TAMPA, Fla. -- The accolades for running back Doug Martin when he was a member of the Tampa Bay Buccaneers were numerous and well-documented -- two Pro Bowls, the third-most yards from scrimmage as a rookie in NFL history and the second-most rushing yards in the league in 2015. But even they couldn't justify keeping the former first-round draft pick around. Not with a $7 million salary, not after averaging just 2.9 yards per carry the past two seasons and not with all that baggage.
So after posting a 27th-ranked rushing attack in 2017 (30th-ranked if you include the past two seasons), and after Martin's failure to post 100 yards in the past 25 games, the Bucs had to make the cut. In doing so, they opened the door to overhaul their running back room in 2018.
But how will Martin be remembered as a Buc? Aside from the "Muscle Hamster" nickname he despised, the "Teach Me How to Dougie" song that blared throughout Raymond James Stadium on game days and the Michael Jackson dance moves he showed off on HBO's "Hard Knocks" he'll be remembered as a player whose best performances came as a rookie and with a new contract at stake. As a rookie (2012) and again in his contract year (2015) he rushed for more than 1,400 yards. He could have been so much more.
In his rookie season when he was eager to prove himself, he produced 1,926 yards from scrimmage, the third-highest total in NFL history behind Eric Dickerson (2,212 in 1984) and Edgerrin James (2,139 in 1999). He had 10 games with 100-plus yards from scrimmage, the most ever by a Buccaneer. Martin wouldn't have another 1,000-yard season until 2015, finishing his other four seasons with less than 500 yards, although injuries did play a role.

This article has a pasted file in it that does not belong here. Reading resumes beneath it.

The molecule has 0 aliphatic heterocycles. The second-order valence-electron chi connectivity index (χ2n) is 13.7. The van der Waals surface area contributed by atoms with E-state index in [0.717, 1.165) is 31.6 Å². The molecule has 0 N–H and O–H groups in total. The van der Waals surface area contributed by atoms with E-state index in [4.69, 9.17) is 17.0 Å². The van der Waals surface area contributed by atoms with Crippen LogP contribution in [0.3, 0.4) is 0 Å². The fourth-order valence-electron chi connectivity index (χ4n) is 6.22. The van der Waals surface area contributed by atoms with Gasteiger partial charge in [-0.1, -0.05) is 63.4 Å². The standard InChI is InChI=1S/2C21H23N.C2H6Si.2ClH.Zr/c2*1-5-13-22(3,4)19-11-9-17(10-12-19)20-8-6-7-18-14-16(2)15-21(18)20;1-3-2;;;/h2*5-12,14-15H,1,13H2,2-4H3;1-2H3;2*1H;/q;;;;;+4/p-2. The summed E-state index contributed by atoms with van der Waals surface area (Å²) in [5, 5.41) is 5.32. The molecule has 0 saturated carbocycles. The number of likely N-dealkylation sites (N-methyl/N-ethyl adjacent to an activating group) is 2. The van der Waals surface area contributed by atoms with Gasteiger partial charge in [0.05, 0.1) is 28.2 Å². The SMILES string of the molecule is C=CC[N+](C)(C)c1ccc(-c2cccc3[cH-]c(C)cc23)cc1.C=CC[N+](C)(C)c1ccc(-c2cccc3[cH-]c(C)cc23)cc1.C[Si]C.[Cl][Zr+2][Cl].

Martin will also be remembered as a guy the Bucs gave a second chance, only to see the move backfire. After he was suspended four games for violating the league's policy on performance-enhancing drugs and entered a drug treatment program, the Bucs could have cut him. He was no longer owed any guaranteed money because he violated the terms of his contract. No one would have faulted them for it in a bottom-line business, especially leading up to a draft that featured Leonard Fournette, Christian McCaffrey, Alvin Kamara, Dalvin Cook and Kareem Hunt.
But the Bucs felt that they needed to stick by Martin and see what he could do once healthy again in mind and body. They believed in him. They believed he was regaining control of his life and was in his best physical shape in years. They wanted to see if he could return to his 2015 form, when he rushed for 1,402 yards, second only to Adrian Peterson. He re-signed with the Bucs -- a five-year deal worth $35.75 million with $15 million guaranteed. At the time, it was hailed as a major victory for a run-first offense with a young quarterback who wouldn't have to rely so much on his arm. Things didn't work out, though.
In 11 games in 2017, Martin rushed for 406 yards, averaging just 2.9 yards per carry. Even worse -- he was benched in favor of Peyton Barber, a 2016 undrafted free agent, for the final three games of the season. He was also a healthy scratch on Monday Night Football in Week 15 for violating an unspecified team rule. Did the Bucs' poor run-blocking play a role in Martin's struggles in 2017? Yes, and the Bucs have acknowledged that they have to get better there. But breaking a team rule when he was already on a tight leash did him no favors.
Remember LeGarrette Blount, whom the Bucs shelved in 2012 in favor of Martin, and traded away to the New England Patriots in 2013? They said he was too hesitant at the line of scrimmage, had too much of a checkered past and wasn't a "Schiano man" under then-head coach Greg Schiano. Martin was considered a "Schiano man."
Blount went on to become a scoring machine, amassing 38 rushing touchdowns since 2013, second most of any running back in the league during that span. He now has three Super Bowl rings in eight years, and every time he becomes a free agent, Bucs fans clamor for him. Certainly he would have enjoyed the job security Martin's had at a position that rarely affords it.
Now 29 and coming off two bad seasons, a suspension and playing a position deemed disposable by plenty of NFL teams, Martin won't have that type of job security or notoriety again either. And the only person he can blame for that is himself.